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Oil at $100: a pipe dream?

As US sanctions on Iran take effect, we ask whether oil is set for a renewed rally back towards $100 or if traders are betting on the market to fall back
Oil at $100: a pipe dream?

If global stocks had a bad month in October, oil endured an equally torrid start to the fourth quarter. Crude prices roared higher in 2017 and for the most of 2018. Coming off a low around $45 a barrel for Brent crude in June 2017, prices rose clear of $80 by the start of October this year. Since then the market has eased, with the price of Brent, the international benchmark, retreating by around 15 per cent over the month to the $72-a-barrel region.

Stoking the gains for oil were several short and long-term supply and demand factors. The Organization of the Petroleum Exporting Countries (Opec) plus Russia decided at the tail end of 2016 to cut output, a programme of restraint they have admirably stuck to. This undoubtedly has been instrumental in the rise in oil from the multi-year lows struck in 2016. Through 2018 the cartel has stuck to its guns; and, if anything, fears that members will not comply with production cuts have proved the opposite – overcompliance was a problem. The unplanned loss of production from Libya and Venezuela amplified the efforts by the cartel to control output.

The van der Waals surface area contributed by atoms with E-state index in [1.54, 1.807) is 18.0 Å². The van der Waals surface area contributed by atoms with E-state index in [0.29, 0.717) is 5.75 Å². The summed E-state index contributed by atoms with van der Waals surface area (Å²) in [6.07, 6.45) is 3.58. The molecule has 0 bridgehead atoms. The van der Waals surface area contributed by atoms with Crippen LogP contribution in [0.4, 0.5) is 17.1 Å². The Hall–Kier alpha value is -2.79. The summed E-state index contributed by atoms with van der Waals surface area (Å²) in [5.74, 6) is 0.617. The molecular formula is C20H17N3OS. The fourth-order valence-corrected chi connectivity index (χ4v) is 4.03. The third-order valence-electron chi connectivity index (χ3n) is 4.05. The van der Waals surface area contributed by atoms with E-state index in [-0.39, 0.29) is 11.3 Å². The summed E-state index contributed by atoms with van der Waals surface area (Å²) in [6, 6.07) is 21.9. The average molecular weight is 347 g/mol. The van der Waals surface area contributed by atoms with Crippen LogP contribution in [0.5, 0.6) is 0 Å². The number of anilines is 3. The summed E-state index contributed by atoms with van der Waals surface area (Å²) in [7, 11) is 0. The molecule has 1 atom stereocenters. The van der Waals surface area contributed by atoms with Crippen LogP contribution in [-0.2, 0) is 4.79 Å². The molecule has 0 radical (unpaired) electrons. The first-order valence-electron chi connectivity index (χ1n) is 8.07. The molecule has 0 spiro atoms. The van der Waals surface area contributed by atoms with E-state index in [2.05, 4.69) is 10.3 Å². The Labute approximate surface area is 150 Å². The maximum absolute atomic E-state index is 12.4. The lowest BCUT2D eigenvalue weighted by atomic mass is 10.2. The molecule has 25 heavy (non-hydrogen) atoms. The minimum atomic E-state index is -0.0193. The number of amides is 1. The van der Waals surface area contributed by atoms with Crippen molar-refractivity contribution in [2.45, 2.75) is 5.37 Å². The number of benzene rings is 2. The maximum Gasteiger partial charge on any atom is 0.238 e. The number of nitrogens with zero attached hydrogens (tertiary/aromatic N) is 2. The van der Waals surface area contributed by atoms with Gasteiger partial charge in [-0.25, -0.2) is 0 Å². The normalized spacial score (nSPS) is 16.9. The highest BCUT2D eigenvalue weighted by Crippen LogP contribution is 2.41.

On top of this were fears about Iran. Specifically, fresh US sanctions on the country and what impact this would have on the oil market as supply is removed. This was the chief driver of the oil rally in the second half of the year, with up to 2m barrels a day in output potentially being removed from the global market.

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